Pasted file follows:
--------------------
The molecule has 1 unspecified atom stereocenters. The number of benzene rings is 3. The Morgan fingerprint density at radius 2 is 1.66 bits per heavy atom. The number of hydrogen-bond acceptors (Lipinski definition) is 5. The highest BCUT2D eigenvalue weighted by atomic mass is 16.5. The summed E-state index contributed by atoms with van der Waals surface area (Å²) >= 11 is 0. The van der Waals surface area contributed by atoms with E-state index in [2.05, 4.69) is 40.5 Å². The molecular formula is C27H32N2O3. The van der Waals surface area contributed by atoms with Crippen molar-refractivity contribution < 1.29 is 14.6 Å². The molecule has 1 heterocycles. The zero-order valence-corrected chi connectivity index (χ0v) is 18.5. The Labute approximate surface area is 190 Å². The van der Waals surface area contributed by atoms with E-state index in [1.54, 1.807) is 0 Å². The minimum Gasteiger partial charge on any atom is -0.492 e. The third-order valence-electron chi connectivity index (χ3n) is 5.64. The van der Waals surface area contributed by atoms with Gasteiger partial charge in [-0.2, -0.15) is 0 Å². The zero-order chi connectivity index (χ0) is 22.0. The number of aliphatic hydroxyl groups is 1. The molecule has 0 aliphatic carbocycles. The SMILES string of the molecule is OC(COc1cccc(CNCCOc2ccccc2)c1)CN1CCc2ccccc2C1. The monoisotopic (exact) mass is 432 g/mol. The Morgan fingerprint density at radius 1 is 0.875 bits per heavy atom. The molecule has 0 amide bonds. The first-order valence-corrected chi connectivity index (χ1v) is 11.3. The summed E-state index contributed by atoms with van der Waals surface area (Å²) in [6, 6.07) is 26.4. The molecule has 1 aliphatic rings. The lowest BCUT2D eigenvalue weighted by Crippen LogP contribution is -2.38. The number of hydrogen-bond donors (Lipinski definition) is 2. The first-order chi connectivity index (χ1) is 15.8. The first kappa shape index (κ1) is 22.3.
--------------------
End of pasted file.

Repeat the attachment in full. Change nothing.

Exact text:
The molecule has 1 unspecified atom stereocenters. The number of benzene rings is 3. The Morgan fingerprint density at radius 2 is 1.66 bits per heavy atom. The number of hydrogen-bond acceptors (Lipinski definition) is 5. The highest BCUT2D eigenvalue weighted by atomic mass is 16.5. The summed E-state index contributed by atoms with van der Waals surface area (Å²) >= 11 is 0. The van der Waals surface area contributed by atoms with E-state index in [2.05, 4.69) is 40.5 Å². The molecular formula is C27H32N2O3. The van der Waals surface area contributed by atoms with Crippen molar-refractivity contribution < 1.29 is 14.6 Å². The molecule has 1 heterocycles. The zero-order valence-corrected chi connectivity index (χ0v) is 18.5. The Labute approximate surface area is 190 Å². The van der Waals surface area contributed by atoms with E-state index in [1.54, 1.807) is 0 Å². The minimum Gasteiger partial charge on any atom is -0.492 e. The third-order valence-electron chi connectivity index (χ3n) is 5.64. The van der Waals surface area contributed by atoms with Gasteiger partial charge in [-0.2, -0.15) is 0 Å². The zero-order chi connectivity index (χ0) is 22.0. The number of aliphatic hydroxyl groups is 1. The molecule has 0 aliphatic carbocycles. The SMILES string of the molecule is OC(COc1cccc(CNCCOc2ccccc2)c1)CN1CCc2ccccc2C1. The monoisotopic (exact) mass is 432 g/mol. The Morgan fingerprint density at radius 1 is 0.875 bits per heavy atom. The molecule has 0 amide bonds. The first-order valence-corrected chi connectivity index (χ1v) is 11.3. The summed E-state index contributed by atoms with van der Waals surface area (Å²) in [6, 6.07) is 26.4. The molecule has 1 aliphatic rings. The lowest BCUT2D eigenvalue weighted by Crippen LogP contribution is -2.38. The number of hydrogen-bond donors (Lipinski definition) is 2. The first-order chi connectivity index (χ1) is 15.8. The first kappa shape index (κ1) is 22.3.